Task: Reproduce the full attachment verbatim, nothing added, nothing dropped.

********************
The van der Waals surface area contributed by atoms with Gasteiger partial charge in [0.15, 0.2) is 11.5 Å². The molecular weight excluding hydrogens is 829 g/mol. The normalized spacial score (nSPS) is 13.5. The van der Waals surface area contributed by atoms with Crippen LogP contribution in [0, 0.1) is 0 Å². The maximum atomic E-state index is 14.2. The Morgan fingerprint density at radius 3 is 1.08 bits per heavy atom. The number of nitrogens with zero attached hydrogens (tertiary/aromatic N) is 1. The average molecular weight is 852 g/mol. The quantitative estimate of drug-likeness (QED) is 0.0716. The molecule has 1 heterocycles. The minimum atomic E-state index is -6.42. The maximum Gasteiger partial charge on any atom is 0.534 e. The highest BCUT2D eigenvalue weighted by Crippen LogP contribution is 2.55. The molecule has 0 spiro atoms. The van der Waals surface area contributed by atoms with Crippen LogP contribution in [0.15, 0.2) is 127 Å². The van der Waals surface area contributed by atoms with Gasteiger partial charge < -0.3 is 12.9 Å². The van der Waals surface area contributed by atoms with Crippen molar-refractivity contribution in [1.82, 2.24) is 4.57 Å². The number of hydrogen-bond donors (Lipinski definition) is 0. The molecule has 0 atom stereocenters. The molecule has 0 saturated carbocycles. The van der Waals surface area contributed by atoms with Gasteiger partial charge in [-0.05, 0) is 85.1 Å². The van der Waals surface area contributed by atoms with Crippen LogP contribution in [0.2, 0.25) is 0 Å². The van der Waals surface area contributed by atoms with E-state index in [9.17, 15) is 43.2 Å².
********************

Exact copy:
The van der Waals surface area contributed by atoms with Gasteiger partial charge in [0.15, 0.2) is 11.5 Å². The molecular weight excluding hydrogens is 829 g/mol. The normalized spacial score (nSPS) is 13.5. The van der Waals surface area contributed by atoms with Crippen LogP contribution in [0, 0.1) is 0 Å². The maximum atomic E-state index is 14.2. The Morgan fingerprint density at radius 3 is 1.08 bits per heavy atom. The number of nitrogens with zero attached hydrogens (tertiary/aromatic N) is 1. The average molecular weight is 852 g/mol. The quantitative estimate of drug-likeness (QED) is 0.0716. The molecule has 1 heterocycles. The minimum atomic E-state index is -6.42. The maximum Gasteiger partial charge on any atom is 0.534 e. The highest BCUT2D eigenvalue weighted by Crippen LogP contribution is 2.55. The molecule has 0 spiro atoms. The van der Waals surface area contributed by atoms with Crippen LogP contribution in [0.15, 0.2) is 127 Å². The van der Waals surface area contributed by atoms with Gasteiger partial charge < -0.3 is 12.9 Å². The van der Waals surface area contributed by atoms with Crippen molar-refractivity contribution in [1.82, 2.24) is 4.57 Å². The number of hydrogen-bond donors (Lipinski definition) is 0. The molecule has 0 atom stereocenters. The molecule has 0 saturated carbocycles. The van der Waals surface area contributed by atoms with Gasteiger partial charge in [-0.05, 0) is 85.1 Å². The van der Waals surface area contributed by atoms with Crippen LogP contribution in [0.2, 0.25) is 0 Å². The van der Waals surface area contributed by atoms with E-state index in [9.17, 15) is 43.2 Å².